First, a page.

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Clo. Why, some are born great, some achieve greatness, and some have greatness thrown upon them. I was one, sir, in this interlude; one sir Topas, sir; but that's all one :- By the Lord, fool, I am not mad ;-But do you remember? Madam, why laugh you at such a barren rascal ? an you smile not, he's gaggd: And thus the whirligig of time brings in his revenges. Mal. I'll be revenged on the whole pack of you.

[Exit. Oli. He hath been most notoriously abus'd.

Duke. Pursue him, and entreat him to a peace :-
He hath not told us of the captain yet;
When that is known and golden time convents,
A solemn combination shall be made
Of our dear souls—Mean time, sweet sister,
We will not part from hence.—Cesario, come;
For so you shall be, while you are a man;
But, when in other habits you are seen,
Orsino's mistress, and his fancy's queen. [Exeunt.

SONG.
Clo. When that I was and a little tiny boy,

With hey, ho, the wind and the rain,
A foolish thing was but a toy,

For the rain it raineth every day.
But when I came to man's estate,

Witn ney, ho, the wind and the rain,
'Gainst knave and thief men shut their gate,

For the rain it raineth every day.

But when I came, alas ! to wive,

With hey, ho, the wind and the rain,
By swaggering could I never thrive,

For the rain it raineth every day.

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contents,] i. e. shall serve, agree, be convenient.

But when I came unto my bed,

With hey, ho, the wind and the rain,
With toss-pots still had drunken head,

For the rain it raineth every day.
A great while ago the world begun,

With hey, ho, the wind and the rain,
But that's all one, our play is done,
And we'll strive to please you every day.

Exit.

This play is in the graver part elegant and easy, and in some of the lighter scenes exquisitely humorous. Ague-cheek is drawn with great propriety, but his character is, in a great measure, that of natural fatuity, and is therefore not the proper prey of a satirist. The soliloquy of Malvolio is truly comic; he is betrayed to ridicule merely by his pride. The marriage of Olivia, and the succeeding perplexity, though well enough contrived to divert on the stage, wants credibility, and fails to produce the proper instruction required in the drama, as it exhibits no just pic. ture of life. Johnson.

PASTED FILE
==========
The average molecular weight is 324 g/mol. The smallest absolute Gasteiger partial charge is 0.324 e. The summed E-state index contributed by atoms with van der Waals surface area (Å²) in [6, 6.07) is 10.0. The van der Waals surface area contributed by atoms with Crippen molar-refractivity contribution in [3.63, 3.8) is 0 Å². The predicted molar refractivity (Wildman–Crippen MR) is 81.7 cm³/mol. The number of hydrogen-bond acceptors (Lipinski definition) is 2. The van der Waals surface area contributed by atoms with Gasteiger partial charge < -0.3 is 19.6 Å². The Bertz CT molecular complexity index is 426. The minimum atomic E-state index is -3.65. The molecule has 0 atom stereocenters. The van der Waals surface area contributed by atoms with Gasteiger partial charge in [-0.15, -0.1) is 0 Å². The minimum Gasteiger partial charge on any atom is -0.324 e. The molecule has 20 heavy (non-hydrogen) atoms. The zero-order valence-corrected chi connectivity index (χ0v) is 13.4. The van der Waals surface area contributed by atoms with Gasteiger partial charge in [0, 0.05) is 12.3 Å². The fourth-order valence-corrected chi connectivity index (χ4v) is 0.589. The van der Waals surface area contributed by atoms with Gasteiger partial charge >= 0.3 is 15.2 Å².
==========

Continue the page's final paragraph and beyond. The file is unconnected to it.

MEASURE FOR MEASURE.*

VOL. II.

* MEASURE FOR MEASURE.] The story is taken from Cinthio's Novels, Decad. 8, Novel 5. POPE.

We are sent to Cinthio for the plot of Measure for Measure, and Shakspeare's judgment hath been attacked for some deviations from him in the conduct of it, when probably all he knew of the matter was from Madam Isabella, in The Heptameron of Whetstone, Lond. 4to. 1582.- She reports, in the fourth dayes Exercise, the rare Historie of Promos and Cassandra. A marginal note informs us, that Whetstone was the author of the Comedie on that subject; which likewise had probably fallen into the hands of Shakspeare. FARMER.

There is perhaps not one of Shakspeare's plays more darkened than this by the peculiarities of its author, and the unskilfulness of its editors, by distortions of phrase, or negligence of transcription. Johnson.

Dr. Johnson's remark is so just respecting the corruptions of this play, that I shall not attempt much reformation in its metre, which is too often rough, redundant, and irregular. Additions and omissions (however trifling) cannot be made without constant notice of them; and such notices, in the present instance, would so frequently occur, as to become equally tiresome to the commentator and the reader.

Shakspeare took the fable of this play from the Promos and Cassandra of George Whetstone, published in 1578.

A hint, like a seed, is more or less prolific, according to the qualities of the soil on which it is thrown. This story, which in the hands of Whetstone produced little more than barren insipidity, under the culture of Shakspeare became fertile of entertainment. The curious reader will find that the old play of Promos and Cassandra exhibits an almost complete embryo of Measure for Measure; yet the hints on which it is formed are so slight, that it is nearly as impossible to detect them, as it is to point out in the acorn the future ramifications of the oak. Measure for Measure was, I believe, written in 1603;

MALONE.

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